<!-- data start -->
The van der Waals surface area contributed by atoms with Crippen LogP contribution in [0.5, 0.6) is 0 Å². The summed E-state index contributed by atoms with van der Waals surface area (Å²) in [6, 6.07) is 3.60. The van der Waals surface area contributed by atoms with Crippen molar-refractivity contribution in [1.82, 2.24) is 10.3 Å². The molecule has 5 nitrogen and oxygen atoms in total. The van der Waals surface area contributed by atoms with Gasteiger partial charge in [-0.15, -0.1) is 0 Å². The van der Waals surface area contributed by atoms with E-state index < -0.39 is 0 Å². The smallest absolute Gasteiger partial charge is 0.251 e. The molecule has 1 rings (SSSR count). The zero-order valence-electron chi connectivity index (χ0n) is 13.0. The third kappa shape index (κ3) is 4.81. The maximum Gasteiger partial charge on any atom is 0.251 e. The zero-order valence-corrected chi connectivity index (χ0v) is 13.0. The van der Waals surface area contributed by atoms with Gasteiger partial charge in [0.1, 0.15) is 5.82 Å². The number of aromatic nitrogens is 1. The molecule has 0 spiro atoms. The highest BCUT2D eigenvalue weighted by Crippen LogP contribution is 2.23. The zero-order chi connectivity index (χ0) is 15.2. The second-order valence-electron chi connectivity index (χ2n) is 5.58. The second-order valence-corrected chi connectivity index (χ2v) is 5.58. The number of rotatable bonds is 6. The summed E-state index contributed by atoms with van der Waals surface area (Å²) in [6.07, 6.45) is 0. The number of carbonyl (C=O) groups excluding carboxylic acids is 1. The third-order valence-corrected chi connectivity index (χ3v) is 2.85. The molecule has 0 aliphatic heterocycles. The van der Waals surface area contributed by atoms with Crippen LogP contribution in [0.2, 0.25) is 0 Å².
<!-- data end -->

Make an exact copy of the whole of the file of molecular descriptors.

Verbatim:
The van der Waals surface area contributed by atoms with Crippen LogP contribution in [0.5, 0.6) is 0 Å². The summed E-state index contributed by atoms with van der Waals surface area (Å²) in [6, 6.07) is 3.60. The van der Waals surface area contributed by atoms with Crippen molar-refractivity contribution in [1.82, 2.24) is 10.3 Å². The molecule has 5 nitrogen and oxygen atoms in total. The van der Waals surface area contributed by atoms with Gasteiger partial charge in [-0.15, -0.1) is 0 Å². The van der Waals surface area contributed by atoms with E-state index < -0.39 is 0 Å². The smallest absolute Gasteiger partial charge is 0.251 e. The molecule has 1 rings (SSSR count). The zero-order valence-electron chi connectivity index (χ0n) is 13.0. The third kappa shape index (κ3) is 4.81. The maximum Gasteiger partial charge on any atom is 0.251 e. The zero-order valence-corrected chi connectivity index (χ0v) is 13.0. The van der Waals surface area contributed by atoms with Gasteiger partial charge in [0.1, 0.15) is 5.82 Å². The number of aromatic nitrogens is 1. The molecule has 0 spiro atoms. The highest BCUT2D eigenvalue weighted by Crippen LogP contribution is 2.23. The zero-order chi connectivity index (χ0) is 15.2. The second-order valence-electron chi connectivity index (χ2n) is 5.58. The second-order valence-corrected chi connectivity index (χ2v) is 5.58. The number of rotatable bonds is 6. The summed E-state index contributed by atoms with van der Waals surface area (Å²) in [6.07, 6.45) is 0. The number of carbonyl (C=O) groups excluding carboxylic acids is 1. The third-order valence-corrected chi connectivity index (χ3v) is 2.85. The molecule has 0 aliphatic heterocycles. The van der Waals surface area contributed by atoms with Crippen LogP contribution in [0.2, 0.25) is 0 Å².